The research conducted by Rumah KitaB found that 97 percent of dispensation petitions to the Religious Court for early marriages are granted by the judges.

According to data from the Makassar Religious Court Class 1A, 59 marriage dispensations were granted out of 80 cases in 2018. Unexpected pregnancy is one of the dominant causes of issuance of such dispensations. The remaining petitions were dismissed and disqualified.

Said Shafar Arfah, Junior Registrar of Makassar District Court, early last February at his office on Jalan Perintis Kemerdakaan: “Petitions are usually rejected because the petitioner was unable to prove that the female partner of the couple to be married was pregnant, or because the children did not want to marry but were being forced to do so by their parents; we reject this kind of petition.”

In addition to the rejected petitions for dispensation, Shafar continued that many petitioners are disqualified or do not continue with the case. “For example, after they apply, the waiting process will take weeks, and if the invitation cards have already been distributed, they usually decide not to continue the case,” he said.

Fatherless Children

The child born to Asrianti, and also the baby in the pregnancy of DL, are just two of the children born of unregistered marriages. Absence of formal documents from the government evidencing the marriage of their parents is a judicial constraint in fulfilling the child’s identity right, namely his/her birth certificate.

Civil Administration Law no 23/2006 on Civil Administration of Birth Certificates requires submission of formal documentation such as a marriage certificate, resident identity card (KTP), and family registration card (KK) for issuance of a birth certificate, limiting the reporting period and retribution which hinders childbirth registration.

Aryanti Puspasari Abady, Head of the Office of Population and Civil Registration, Makassar city, explained that the birth certificate is the fundamental right of every child given after his/her birth. Every child born must be given identity as an Indonesian Citizen as set out in Law no. 35/2014 as amendment to Law no. 23/2002 on Child Protection.

Article 27, paragraphs (1) and (2) states that “the personal identity of a child must be given from his/her birth. The child’s identity in paragraph (1) is set out in the birth certificate.” The birth certificate, issued by the Office of Population and Civil Registration, is authentic evidence of the status and birth of a person.

“Parents must fulfil the children’s rights of the birth certificate as it is a form of state recognition and legal evidence of a person’s existence,” Aryanti remarked at her office on Jalan Sultan Alauddin on Tuesday (19/2/2019).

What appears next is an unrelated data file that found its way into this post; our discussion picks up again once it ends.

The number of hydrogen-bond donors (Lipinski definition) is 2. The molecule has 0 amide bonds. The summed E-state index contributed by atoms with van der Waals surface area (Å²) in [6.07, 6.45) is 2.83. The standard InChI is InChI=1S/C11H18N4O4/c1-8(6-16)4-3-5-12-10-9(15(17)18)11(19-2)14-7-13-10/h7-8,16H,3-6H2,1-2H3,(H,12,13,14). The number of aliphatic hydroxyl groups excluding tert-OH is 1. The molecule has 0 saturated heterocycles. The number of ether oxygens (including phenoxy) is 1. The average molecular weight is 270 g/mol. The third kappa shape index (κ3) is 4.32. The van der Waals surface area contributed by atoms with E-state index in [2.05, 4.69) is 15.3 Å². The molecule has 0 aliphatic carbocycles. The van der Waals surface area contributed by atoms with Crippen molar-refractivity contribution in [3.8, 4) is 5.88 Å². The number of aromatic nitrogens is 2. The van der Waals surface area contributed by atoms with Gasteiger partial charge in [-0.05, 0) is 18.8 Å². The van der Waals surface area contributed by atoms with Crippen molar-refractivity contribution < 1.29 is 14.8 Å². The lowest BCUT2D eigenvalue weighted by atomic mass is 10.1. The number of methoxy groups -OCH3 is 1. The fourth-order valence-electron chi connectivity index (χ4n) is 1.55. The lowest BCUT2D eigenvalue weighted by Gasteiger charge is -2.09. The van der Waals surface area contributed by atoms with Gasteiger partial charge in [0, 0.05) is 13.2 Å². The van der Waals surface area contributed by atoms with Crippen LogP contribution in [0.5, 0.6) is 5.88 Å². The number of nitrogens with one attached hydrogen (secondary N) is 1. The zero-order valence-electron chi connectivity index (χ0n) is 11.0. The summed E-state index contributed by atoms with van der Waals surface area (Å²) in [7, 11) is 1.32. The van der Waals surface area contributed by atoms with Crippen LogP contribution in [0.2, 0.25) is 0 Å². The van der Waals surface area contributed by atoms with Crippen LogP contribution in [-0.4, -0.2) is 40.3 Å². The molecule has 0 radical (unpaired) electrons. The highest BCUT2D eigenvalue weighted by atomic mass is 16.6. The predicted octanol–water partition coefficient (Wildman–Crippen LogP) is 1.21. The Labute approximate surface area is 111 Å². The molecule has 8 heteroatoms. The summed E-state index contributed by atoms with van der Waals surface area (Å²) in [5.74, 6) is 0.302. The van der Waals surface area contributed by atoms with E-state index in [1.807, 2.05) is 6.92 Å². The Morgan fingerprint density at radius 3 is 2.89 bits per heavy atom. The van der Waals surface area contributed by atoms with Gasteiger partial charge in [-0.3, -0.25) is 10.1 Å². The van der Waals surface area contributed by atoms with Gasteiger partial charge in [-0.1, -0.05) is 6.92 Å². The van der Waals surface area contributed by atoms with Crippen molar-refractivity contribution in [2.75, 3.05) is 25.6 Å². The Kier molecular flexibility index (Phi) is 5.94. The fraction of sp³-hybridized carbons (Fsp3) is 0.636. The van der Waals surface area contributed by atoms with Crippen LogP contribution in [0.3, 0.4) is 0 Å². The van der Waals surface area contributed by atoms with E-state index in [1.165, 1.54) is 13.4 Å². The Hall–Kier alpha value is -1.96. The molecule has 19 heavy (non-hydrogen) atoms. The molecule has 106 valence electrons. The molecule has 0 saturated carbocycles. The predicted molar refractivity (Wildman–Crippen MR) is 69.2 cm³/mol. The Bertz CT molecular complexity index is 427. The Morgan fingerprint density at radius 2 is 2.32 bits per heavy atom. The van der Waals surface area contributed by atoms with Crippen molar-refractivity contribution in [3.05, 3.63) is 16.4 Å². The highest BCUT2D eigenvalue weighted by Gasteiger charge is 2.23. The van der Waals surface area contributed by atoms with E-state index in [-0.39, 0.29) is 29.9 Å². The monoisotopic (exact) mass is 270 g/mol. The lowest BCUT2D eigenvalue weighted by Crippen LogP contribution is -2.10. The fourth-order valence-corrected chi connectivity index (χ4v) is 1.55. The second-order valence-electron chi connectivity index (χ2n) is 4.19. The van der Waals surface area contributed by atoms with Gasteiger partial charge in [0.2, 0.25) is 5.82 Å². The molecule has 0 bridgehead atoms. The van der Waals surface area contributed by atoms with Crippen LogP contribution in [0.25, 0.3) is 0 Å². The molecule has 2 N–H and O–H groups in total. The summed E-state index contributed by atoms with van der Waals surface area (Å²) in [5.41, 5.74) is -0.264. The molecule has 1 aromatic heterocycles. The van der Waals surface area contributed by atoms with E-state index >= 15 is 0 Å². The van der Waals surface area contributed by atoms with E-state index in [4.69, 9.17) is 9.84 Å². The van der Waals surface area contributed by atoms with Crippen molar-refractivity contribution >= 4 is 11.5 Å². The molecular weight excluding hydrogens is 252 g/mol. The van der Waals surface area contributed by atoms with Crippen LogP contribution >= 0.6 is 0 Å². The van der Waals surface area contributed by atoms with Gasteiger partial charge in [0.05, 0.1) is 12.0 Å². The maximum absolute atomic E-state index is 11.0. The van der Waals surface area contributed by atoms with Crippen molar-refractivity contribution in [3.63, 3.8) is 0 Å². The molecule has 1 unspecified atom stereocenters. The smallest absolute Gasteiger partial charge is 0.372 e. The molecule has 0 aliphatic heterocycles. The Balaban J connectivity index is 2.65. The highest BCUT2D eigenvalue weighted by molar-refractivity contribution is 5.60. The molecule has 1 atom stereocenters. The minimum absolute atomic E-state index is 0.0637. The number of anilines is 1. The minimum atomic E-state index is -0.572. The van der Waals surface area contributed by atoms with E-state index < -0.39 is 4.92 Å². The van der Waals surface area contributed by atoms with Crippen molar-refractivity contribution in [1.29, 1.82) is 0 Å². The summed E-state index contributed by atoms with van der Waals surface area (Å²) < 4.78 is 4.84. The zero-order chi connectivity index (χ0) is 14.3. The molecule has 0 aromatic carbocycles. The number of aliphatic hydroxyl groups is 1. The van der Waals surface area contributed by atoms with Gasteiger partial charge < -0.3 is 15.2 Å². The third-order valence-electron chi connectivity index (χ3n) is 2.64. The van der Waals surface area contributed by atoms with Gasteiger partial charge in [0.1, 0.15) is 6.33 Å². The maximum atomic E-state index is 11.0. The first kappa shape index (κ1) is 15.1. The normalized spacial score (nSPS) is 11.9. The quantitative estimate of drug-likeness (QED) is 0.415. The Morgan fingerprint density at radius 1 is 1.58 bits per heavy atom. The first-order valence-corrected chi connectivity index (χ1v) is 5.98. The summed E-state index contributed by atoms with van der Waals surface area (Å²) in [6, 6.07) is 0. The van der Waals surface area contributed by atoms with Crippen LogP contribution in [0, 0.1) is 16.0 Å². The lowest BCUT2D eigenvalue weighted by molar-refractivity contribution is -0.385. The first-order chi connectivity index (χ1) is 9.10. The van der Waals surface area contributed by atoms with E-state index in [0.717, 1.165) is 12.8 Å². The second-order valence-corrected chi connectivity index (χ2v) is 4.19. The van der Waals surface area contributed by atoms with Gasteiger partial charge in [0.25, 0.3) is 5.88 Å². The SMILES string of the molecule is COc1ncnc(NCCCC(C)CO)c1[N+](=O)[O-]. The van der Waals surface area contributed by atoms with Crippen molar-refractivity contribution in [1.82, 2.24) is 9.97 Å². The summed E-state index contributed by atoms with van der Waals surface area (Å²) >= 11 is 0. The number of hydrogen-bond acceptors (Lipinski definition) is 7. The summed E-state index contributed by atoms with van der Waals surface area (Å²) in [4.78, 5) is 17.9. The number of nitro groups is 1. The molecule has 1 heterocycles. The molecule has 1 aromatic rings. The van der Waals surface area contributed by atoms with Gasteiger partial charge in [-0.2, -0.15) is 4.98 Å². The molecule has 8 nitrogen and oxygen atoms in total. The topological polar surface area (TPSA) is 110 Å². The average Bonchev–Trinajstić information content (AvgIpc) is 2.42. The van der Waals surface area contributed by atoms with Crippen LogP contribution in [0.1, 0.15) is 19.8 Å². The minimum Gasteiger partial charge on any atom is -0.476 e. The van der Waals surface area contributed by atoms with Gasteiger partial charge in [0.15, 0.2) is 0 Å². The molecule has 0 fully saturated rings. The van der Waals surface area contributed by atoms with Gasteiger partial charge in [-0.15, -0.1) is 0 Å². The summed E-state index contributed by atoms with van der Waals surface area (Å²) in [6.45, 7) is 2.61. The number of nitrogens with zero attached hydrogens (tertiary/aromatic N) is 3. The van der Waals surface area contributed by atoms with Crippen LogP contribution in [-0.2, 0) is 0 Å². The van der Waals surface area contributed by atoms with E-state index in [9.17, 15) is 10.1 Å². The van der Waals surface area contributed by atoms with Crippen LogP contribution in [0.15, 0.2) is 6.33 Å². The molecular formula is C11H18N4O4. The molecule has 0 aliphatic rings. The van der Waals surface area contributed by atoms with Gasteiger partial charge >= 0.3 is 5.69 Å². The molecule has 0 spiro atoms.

In Makassar there are unregistered or legally unregistered births. As a consequence, the wellbeing and survival of a child in the future may also be affected, for example in relation to access to education and health services. One of the factors causing low ownership of birth certificates is non-compliance with the requirements in the process of issuing a birth certificate.

Aryanti said that a child born from a married couple without a marriage certificate may be acknowledged by the state by a birth certificate. However, a marriage not recorded by the marriage registrar is an illegal marriage according to Indonesian law, even though it is permitted in religion. Therefore a child born to a married couple without a marriage book has a legal relationship with the mother only.

“So, the birth is registered, but the birth certificate names only the mother, not the father,” Aryanti summarised. The requirements for birth certificate applications are the same as for other children in general, but must include a statement letter of no marriage bond by the mother of the child. As for children whose parents are legally married but without a marriage book, application for certification may be made to the Office of Religious Affairs.

If the requirements are not complied with, the parents of the child may verify their marriage in the Religious Court.

Marriage verification is a petition to verify the marriage submitted to the court for a marriage to have legal effect. If the petition for marriage verification is granted, the rights of the husband/wife and children from the marriage will be assured, including ownership of birth certificates for the children  born of the marriage.

In 2018, the Office of Population and Civil Registration of Makassar city issued 311 birth certificates without the father’s name, 180 for boys and 131 for girls. The highest number of children lacking a statement of the father’s name was in Tamalate subdistrict (59 children, 32 boys and 27 girls). Next was Panakkukang subdistrict (39 children, 20 boys and 27 girls), followed by Rappocini subdistrict (37 children, 21 boys and 16 girls).


This number represented an increase of birth certificates issued without the father’s name over the previous year (2017) for which the total was only 141 children (64 boys and 77 girls). Tamalate still ranked the first with a total of 23 children (7 boys and 16 girls), followed by Rappocini (total 16 children, 7 boys, and 9 girls), and Panakkukang (total 15 children, 6 boys and 9 girls).